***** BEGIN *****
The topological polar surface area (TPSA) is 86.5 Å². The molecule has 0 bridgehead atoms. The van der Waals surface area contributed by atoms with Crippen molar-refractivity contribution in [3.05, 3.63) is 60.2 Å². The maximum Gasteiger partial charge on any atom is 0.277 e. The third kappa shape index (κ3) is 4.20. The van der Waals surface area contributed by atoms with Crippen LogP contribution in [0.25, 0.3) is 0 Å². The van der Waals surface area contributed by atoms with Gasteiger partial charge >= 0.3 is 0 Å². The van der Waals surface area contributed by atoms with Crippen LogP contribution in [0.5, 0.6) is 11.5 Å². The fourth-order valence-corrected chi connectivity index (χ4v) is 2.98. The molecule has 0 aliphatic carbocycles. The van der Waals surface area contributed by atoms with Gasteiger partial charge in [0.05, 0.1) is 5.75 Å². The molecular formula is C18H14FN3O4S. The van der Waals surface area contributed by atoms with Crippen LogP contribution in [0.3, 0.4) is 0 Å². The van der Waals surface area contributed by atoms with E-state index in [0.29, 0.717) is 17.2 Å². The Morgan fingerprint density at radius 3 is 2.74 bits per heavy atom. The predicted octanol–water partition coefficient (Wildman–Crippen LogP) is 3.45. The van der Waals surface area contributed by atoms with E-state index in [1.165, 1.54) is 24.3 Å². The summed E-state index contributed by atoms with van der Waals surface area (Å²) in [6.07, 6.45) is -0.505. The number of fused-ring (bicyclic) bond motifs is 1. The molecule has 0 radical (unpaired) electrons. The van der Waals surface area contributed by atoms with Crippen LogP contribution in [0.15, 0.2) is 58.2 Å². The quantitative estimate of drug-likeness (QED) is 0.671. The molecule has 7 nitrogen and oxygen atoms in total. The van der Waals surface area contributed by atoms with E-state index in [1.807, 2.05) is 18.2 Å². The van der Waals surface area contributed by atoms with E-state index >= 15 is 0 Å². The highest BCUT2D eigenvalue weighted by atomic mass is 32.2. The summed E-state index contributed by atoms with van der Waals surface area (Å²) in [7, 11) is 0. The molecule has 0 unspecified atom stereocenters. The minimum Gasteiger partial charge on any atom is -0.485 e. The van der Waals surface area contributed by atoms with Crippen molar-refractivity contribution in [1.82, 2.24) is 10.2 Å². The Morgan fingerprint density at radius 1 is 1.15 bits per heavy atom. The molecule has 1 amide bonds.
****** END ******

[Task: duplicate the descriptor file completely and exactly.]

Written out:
The topological polar surface area (TPSA) is 86.5 Å². The molecule has 0 bridgehead atoms. The van der Waals surface area contributed by atoms with Crippen molar-refractivity contribution in [3.05, 3.63) is 60.2 Å². The maximum Gasteiger partial charge on any atom is 0.277 e. The third kappa shape index (κ3) is 4.20. The van der Waals surface area contributed by atoms with Crippen LogP contribution in [0.25, 0.3) is 0 Å². The van der Waals surface area contributed by atoms with Gasteiger partial charge >= 0.3 is 0 Å². The van der Waals surface area contributed by atoms with Crippen LogP contribution in [0.5, 0.6) is 11.5 Å². The fourth-order valence-corrected chi connectivity index (χ4v) is 2.98. The molecule has 0 aliphatic carbocycles. The van der Waals surface area contributed by atoms with Gasteiger partial charge in [0.05, 0.1) is 5.75 Å². The molecular formula is C18H14FN3O4S. The van der Waals surface area contributed by atoms with Crippen LogP contribution in [0.3, 0.4) is 0 Å². The van der Waals surface area contributed by atoms with E-state index in [0.29, 0.717) is 17.2 Å². The Morgan fingerprint density at radius 3 is 2.74 bits per heavy atom. The predicted octanol–water partition coefficient (Wildman–Crippen LogP) is 3.45. The van der Waals surface area contributed by atoms with E-state index in [1.165, 1.54) is 24.3 Å². The summed E-state index contributed by atoms with van der Waals surface area (Å²) in [6.07, 6.45) is -0.505. The number of fused-ring (bicyclic) bond motifs is 1. The molecule has 0 radical (unpaired) electrons. The van der Waals surface area contributed by atoms with Crippen LogP contribution in [0.15, 0.2) is 58.2 Å². The quantitative estimate of drug-likeness (QED) is 0.671. The molecule has 7 nitrogen and oxygen atoms in total. The van der Waals surface area contributed by atoms with E-state index in [1.807, 2.05) is 18.2 Å². The van der Waals surface area contributed by atoms with E-state index >= 15 is 0 Å². The highest BCUT2D eigenvalue weighted by atomic mass is 32.2. The summed E-state index contributed by atoms with van der Waals surface area (Å²) in [7, 11) is 0. The molecule has 0 unspecified atom stereocenters. The minimum Gasteiger partial charge on any atom is -0.485 e. The van der Waals surface area contributed by atoms with Crippen molar-refractivity contribution in [1.82, 2.24) is 10.2 Å². The Morgan fingerprint density at radius 1 is 1.15 bits per heavy atom. The molecule has 1 amide bonds.